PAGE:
The first matter to put to rest is to explain exactly how a businessman with absolutely no political background beyond harrying Barack Obama for his birth certificate managed to hijack the Republican party and become its strongest candidate for the oval office. Make no mistake about it, the rise of Donald Trump is a direct consequence of a substantial silent majority of Republican and ‘swing voters’ having enough of political correctness which has risen to stupid levels (wonderfully parodied by South Park) during the past eight years of the Obama administration. Leftist pundits have recently voiced their concern as to how the Republican primaries have seen a massive increase (20% +) in voter turnout compared to the campaigns of John McCain and Mitt Romney. The answer is simple. Political correctness and the culture of mob-rule it has inspired has forced those with dissenting views to the official/popular narrative to cower and remain silent. With the rise of Donald Trump, a candidate who repeatedly attacks political correctness with the subtlety of a lumberjack, these cowed voices have finally found a candidate worthy of going to the polls for. He is their mouthpiece and he does them proud.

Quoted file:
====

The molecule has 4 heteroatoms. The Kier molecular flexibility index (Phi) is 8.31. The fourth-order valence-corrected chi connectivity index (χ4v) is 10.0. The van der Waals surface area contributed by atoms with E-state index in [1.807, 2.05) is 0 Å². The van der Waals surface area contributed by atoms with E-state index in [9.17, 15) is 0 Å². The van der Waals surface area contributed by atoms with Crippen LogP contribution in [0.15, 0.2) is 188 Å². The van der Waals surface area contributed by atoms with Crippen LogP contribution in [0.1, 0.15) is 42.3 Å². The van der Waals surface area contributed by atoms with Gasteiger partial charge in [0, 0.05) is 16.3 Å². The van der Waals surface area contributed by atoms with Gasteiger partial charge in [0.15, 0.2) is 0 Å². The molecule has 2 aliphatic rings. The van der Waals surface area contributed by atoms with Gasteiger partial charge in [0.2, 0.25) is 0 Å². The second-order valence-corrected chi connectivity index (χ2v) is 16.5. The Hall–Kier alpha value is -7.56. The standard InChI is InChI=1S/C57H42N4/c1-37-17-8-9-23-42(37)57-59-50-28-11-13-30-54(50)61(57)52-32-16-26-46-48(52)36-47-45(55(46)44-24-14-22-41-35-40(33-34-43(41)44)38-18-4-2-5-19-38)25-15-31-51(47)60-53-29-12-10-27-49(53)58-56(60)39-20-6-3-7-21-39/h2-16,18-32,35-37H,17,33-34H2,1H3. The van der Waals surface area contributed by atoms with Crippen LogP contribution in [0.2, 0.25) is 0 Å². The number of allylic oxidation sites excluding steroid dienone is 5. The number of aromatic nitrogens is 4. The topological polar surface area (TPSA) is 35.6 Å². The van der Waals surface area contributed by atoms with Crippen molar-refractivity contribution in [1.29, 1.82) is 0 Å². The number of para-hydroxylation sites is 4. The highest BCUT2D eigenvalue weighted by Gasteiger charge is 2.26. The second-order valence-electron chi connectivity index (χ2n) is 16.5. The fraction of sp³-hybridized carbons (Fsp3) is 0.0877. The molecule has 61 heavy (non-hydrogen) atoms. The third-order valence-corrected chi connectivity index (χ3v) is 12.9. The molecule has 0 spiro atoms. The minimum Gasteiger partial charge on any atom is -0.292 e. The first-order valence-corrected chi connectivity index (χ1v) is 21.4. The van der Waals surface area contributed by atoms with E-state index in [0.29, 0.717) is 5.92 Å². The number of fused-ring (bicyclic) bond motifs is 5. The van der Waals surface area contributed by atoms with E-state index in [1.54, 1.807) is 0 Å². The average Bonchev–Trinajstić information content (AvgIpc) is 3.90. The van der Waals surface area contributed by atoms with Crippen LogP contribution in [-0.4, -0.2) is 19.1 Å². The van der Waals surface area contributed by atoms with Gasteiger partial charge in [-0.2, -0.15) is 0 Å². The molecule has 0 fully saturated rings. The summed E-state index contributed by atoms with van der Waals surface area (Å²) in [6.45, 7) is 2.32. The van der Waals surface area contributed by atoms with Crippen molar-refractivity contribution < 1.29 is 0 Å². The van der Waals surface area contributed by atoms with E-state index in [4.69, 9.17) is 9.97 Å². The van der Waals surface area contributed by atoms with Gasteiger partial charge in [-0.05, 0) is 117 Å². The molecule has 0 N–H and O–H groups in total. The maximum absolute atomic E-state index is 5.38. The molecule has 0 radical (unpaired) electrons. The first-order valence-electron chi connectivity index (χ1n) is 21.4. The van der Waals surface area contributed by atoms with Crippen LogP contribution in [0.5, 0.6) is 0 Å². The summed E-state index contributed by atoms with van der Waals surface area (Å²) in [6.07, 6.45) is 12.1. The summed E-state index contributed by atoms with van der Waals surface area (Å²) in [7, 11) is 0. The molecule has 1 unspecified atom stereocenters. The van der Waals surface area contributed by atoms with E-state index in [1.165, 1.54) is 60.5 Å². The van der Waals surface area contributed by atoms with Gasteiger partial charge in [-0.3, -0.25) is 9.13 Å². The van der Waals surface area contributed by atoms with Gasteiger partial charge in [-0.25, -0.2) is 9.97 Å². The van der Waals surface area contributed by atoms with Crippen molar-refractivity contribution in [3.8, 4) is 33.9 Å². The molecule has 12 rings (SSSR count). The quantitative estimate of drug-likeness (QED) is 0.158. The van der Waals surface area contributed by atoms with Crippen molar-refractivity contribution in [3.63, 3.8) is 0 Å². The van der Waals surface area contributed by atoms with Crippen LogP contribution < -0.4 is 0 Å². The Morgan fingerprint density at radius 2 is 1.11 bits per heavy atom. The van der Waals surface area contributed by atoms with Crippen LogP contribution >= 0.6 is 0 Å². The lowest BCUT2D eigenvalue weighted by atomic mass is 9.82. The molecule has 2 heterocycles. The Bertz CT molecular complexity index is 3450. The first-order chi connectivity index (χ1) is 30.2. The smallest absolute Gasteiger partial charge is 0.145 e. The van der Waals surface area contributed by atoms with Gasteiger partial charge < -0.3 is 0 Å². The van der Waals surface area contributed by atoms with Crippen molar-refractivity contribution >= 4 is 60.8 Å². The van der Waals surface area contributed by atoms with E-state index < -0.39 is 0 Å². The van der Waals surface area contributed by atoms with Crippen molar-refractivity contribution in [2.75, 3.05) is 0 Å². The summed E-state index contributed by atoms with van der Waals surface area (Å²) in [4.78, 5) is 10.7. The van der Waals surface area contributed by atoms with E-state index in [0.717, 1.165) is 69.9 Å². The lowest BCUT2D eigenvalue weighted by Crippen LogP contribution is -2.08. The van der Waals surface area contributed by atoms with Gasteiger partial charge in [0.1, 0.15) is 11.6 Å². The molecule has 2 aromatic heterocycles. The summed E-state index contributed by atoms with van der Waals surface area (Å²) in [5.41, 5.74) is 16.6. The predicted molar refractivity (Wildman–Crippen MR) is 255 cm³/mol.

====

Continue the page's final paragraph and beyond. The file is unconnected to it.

The rise of Donald Trump is also down to Republican and the aforementioned ‘swing voters’ having been let down and betrayed by establishment candidates from both parties. I would wager that even some of the staunchest Republicans were silently glad to see George W. Bush leave office in 2008 having had their party’s name dragged through the mud and the swing voters would very well feel the same about Barack Obama’s tenure. Donald Trump does not come from an established political line and does not come with the baggage being affiliated with lobbyists brings as he has largely self-funded his own campaign. Clinton on the other hand is a double-whammy-no-go for these swing voters as she not only comes from an established political name but also has known ties to Wall Street, the target of much ire among heartland America. Amazingly enough the closest thing Donald Trump has to an equal in this regard is actually Bernie Sanders, a man who could not be further politically opposed to Trump if he tried. Both Sanders and Trump are drawing voters away from the establishment candidates, Clinton and Cruz, because they are seen by voters to stand apart from what has come before. In a sense, Barack Obama became president in a similar fashion. I’d even go as far to suggest that the political class did not plan on a little-known senator coming out of nowhere in 2004 having given the keynote address to the DNC and his meteoric rise to win the Democratic nomination over Clinton and then going on to win the election. Trump and Sanders are running on a similar platform, and that is why both are seeing upturns in their fortunes compared to their rivals.